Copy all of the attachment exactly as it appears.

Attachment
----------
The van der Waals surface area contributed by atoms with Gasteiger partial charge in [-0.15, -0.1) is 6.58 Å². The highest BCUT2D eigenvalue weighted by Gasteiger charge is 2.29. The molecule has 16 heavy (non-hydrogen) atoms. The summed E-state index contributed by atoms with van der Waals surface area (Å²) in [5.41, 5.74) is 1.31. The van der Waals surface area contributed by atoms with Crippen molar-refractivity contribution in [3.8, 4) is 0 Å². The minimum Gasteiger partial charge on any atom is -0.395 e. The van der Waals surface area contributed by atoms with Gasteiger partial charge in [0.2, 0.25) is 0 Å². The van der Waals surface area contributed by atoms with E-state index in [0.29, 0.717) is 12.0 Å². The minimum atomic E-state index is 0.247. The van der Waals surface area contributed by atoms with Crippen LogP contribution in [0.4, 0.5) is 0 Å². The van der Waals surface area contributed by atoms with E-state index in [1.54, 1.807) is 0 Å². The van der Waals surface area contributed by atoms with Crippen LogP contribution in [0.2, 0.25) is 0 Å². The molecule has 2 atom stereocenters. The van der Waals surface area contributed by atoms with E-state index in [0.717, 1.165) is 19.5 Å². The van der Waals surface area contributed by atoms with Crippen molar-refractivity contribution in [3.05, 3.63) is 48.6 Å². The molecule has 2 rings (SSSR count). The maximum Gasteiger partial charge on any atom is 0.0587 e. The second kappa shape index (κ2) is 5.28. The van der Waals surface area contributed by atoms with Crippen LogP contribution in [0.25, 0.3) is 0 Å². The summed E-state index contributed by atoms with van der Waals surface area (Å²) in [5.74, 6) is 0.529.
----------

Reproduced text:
The van der Waals surface area contributed by atoms with Gasteiger partial charge in [-0.15, -0.1) is 6.58 Å². The highest BCUT2D eigenvalue weighted by Gasteiger charge is 2.29. The molecule has 16 heavy (non-hydrogen) atoms. The summed E-state index contributed by atoms with van der Waals surface area (Å²) in [5.41, 5.74) is 1.31. The van der Waals surface area contributed by atoms with Crippen molar-refractivity contribution in [3.8, 4) is 0 Å². The minimum Gasteiger partial charge on any atom is -0.395 e. The van der Waals surface area contributed by atoms with Gasteiger partial charge in [0.2, 0.25) is 0 Å². The van der Waals surface area contributed by atoms with E-state index in [0.29, 0.717) is 12.0 Å². The minimum atomic E-state index is 0.247. The van der Waals surface area contributed by atoms with Crippen LogP contribution in [0.4, 0.5) is 0 Å². The van der Waals surface area contributed by atoms with E-state index in [1.54, 1.807) is 0 Å². The van der Waals surface area contributed by atoms with Crippen LogP contribution in [0.2, 0.25) is 0 Å². The molecule has 2 atom stereocenters. The van der Waals surface area contributed by atoms with E-state index in [0.717, 1.165) is 19.5 Å². The van der Waals surface area contributed by atoms with Crippen molar-refractivity contribution in [3.05, 3.63) is 48.6 Å². The molecule has 2 rings (SSSR count). The maximum Gasteiger partial charge on any atom is 0.0587 e. The second kappa shape index (κ2) is 5.28. The van der Waals surface area contributed by atoms with Crippen LogP contribution in [0.25, 0.3) is 0 Å². The summed E-state index contributed by atoms with van der Waals surface area (Å²) in [5.74, 6) is 0.529.